Sunday, July 26, 2009

That Was The Month That Was

July is proving an interesting month for the UK broadcasting and video market as companies change hands , focus and new enterants start to emerge.

First we saw the change of focus of Joost, which started with a fanfare , significant backing and support. Having been the driving force behind the groundbreaking Skype and Kazaa services, it looked like Joost’s founders could do nothing wrong. Alas reputation doesn’t guarantee success and this month Joost announced a reinvention refocus dropping its consumer video focus and reinvent itself as a business to business web-TV platform provider. The company had found it increasingly hard to stay afloat as a consumer-focussed independent ad-supported online video service.
Joost biggest problem was content, or the lack of great content and its model by the time it woke up.

to stream the video through web browsers it was too late as users had already gone elsewhere. Whether it will survive as a ‘white label’ service provider remains in question.

Project Kanageroo, a collaboration between BBC Worldwide, ITV and Channel 4 which was thwarted by the Competition Commission earlier this year and now has been acquired by Arqiva, which owns and operates part of the UK's terrestrial TV infrastructure and is a spectrum licence holder.

Argiva aims to use the technology to launch a new video-on-demand service with content likely to come from a range of content providers including the three broadcasters involved in the original joint venture.

Meanwhile Argiva face stiff competition from Hulu who continue to have discussions with UK broadcasters including ITV and Channel 4 and plans to launch in the UK later this year. Their offer is likely to include a significant amount of US content and would provide a one-stop shop for video on demand content.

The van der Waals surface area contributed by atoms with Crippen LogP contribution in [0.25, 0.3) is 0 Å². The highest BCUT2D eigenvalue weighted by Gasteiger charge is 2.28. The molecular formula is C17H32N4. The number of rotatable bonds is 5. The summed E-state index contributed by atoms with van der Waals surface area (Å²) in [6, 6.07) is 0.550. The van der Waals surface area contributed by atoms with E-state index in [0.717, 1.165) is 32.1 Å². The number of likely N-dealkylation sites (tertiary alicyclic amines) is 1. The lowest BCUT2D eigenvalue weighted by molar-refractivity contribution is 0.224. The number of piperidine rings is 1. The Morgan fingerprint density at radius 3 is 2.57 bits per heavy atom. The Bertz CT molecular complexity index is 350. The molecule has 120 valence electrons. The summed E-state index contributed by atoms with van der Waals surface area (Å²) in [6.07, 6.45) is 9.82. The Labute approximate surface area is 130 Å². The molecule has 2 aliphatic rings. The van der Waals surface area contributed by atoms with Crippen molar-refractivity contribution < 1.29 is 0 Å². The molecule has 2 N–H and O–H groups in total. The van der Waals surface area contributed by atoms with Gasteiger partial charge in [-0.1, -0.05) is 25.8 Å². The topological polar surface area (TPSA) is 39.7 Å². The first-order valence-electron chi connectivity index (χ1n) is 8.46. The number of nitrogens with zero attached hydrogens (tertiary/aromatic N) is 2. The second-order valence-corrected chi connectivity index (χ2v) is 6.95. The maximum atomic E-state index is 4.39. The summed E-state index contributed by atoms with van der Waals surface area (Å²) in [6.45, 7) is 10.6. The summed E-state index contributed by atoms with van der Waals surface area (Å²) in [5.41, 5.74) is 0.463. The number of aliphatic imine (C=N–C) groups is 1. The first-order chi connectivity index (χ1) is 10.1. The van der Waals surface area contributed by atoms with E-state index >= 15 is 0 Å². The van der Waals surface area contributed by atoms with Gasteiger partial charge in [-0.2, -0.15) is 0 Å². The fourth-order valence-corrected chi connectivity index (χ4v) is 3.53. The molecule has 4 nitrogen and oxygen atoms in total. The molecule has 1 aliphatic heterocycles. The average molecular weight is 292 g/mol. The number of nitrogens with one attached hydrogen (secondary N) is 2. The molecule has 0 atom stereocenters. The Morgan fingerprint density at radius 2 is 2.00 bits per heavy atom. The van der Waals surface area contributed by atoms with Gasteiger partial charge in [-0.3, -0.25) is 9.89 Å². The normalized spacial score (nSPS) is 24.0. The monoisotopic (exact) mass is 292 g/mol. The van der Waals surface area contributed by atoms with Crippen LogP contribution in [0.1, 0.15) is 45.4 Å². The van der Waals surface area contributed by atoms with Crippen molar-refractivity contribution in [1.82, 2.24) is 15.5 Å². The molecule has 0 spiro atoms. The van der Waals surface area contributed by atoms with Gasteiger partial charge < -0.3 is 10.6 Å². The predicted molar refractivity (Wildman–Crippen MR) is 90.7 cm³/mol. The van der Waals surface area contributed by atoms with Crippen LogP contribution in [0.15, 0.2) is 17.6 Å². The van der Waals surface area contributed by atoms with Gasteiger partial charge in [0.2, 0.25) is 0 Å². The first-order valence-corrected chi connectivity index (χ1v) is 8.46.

The BBC's director general has suggested other broadcasters could share its iPlayer VOD service, which allows viewers to watch BBC shows online at a time of their choosing.

The BBC has revealed more detailed plans for, Canvas, its proposed joint venture with ITV and BT. It is now clear that what is envisaged is a platform and it intends to work with industry bodies such as the Digital Television Group, the European Broadcasting Union and the

Open IPTV Forum in defining appropriate standards. It is envisaged that Canvas will support a wide range of revenue options, including targeted advertising, micropayments and subscription and how these will be supported, including the approach to conditional access, digital rights management and billing.

The idea of a ‘box’ that combines broadcast and broadband delivered programmes with an intuitive interface is attractive to consumers. However, although the BBC has a role to play in establishing technical transmission standards, do they have the same role in designing the user experience of the box.

We envisage many more moves emerging, but the real test and answer lies in what the consumers decide to back.

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